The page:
Bruce: Wait. How do you keep the mammoths out of your garbage cans? But yes, our challenges have evolved, but so have our dogs’ responses. They provide emotional support, they search and rescue us, they guide our blind and protect our children. Back during the most dramatic and challenging time in our history, when we first came together with wolves, we had no idea that it was changing everything, but we literally evolved together. Without us there would be no dogs, and vice versa.
Tracy: So was The Dog Master something that was percolating in your head for a while or did the idea just pop up and you said to yourself, “Hey, this first dog thing would make a great story?”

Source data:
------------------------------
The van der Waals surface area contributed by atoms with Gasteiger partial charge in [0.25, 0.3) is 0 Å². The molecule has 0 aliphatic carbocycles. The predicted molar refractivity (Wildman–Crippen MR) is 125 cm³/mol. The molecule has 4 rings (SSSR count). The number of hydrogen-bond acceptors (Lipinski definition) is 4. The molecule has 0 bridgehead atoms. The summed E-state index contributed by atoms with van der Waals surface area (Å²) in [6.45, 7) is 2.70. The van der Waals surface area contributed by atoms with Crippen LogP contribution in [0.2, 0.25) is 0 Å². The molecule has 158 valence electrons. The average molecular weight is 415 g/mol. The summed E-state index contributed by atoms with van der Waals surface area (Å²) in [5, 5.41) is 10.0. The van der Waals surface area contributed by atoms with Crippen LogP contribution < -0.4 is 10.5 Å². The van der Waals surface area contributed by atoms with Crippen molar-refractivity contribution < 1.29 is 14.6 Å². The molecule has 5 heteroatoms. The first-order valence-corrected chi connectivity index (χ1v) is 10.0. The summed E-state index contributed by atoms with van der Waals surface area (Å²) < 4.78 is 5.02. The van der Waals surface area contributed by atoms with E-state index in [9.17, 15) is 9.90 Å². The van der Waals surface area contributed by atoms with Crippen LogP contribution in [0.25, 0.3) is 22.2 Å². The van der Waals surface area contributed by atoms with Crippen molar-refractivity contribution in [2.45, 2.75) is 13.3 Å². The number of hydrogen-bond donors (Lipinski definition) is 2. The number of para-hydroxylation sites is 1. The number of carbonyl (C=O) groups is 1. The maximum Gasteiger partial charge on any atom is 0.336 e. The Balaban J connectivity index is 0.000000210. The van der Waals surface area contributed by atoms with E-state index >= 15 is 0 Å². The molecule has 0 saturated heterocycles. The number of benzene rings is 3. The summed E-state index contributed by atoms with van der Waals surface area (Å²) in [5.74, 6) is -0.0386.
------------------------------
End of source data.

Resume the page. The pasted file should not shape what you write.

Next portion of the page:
Bruce: One night I was trying to understand why I was having trouble sleeping and I realized that Tucker was trying to shove me off the bed, or at least to get me to move over so that he could be more comfortable. And I started thinking about how this wasn’t a person, this was an animal, with teeth and claws and dog breath—how did it happen that I invited this animal to hog all the pillows? So I started researching about the first cases of domesticated wolves, which happened about 30,000 years ago, when I was in Jr. High.
Now, 30,000 years ago the glaciers were burying the planet, with ice more than a mile thick—sort of like last winter in Boston. These were tough times for humans, with fierce predators hunting us and starvation threatening our lives. And wolves were our mortal enemies—yet somehow, we wound up partnering with them. When I realized how dramatic and dangerous a time it was, when I found out how completely improbable it was that we would see these fierce creatures and want to be their friends—yes, I knew it would make a fantastic story.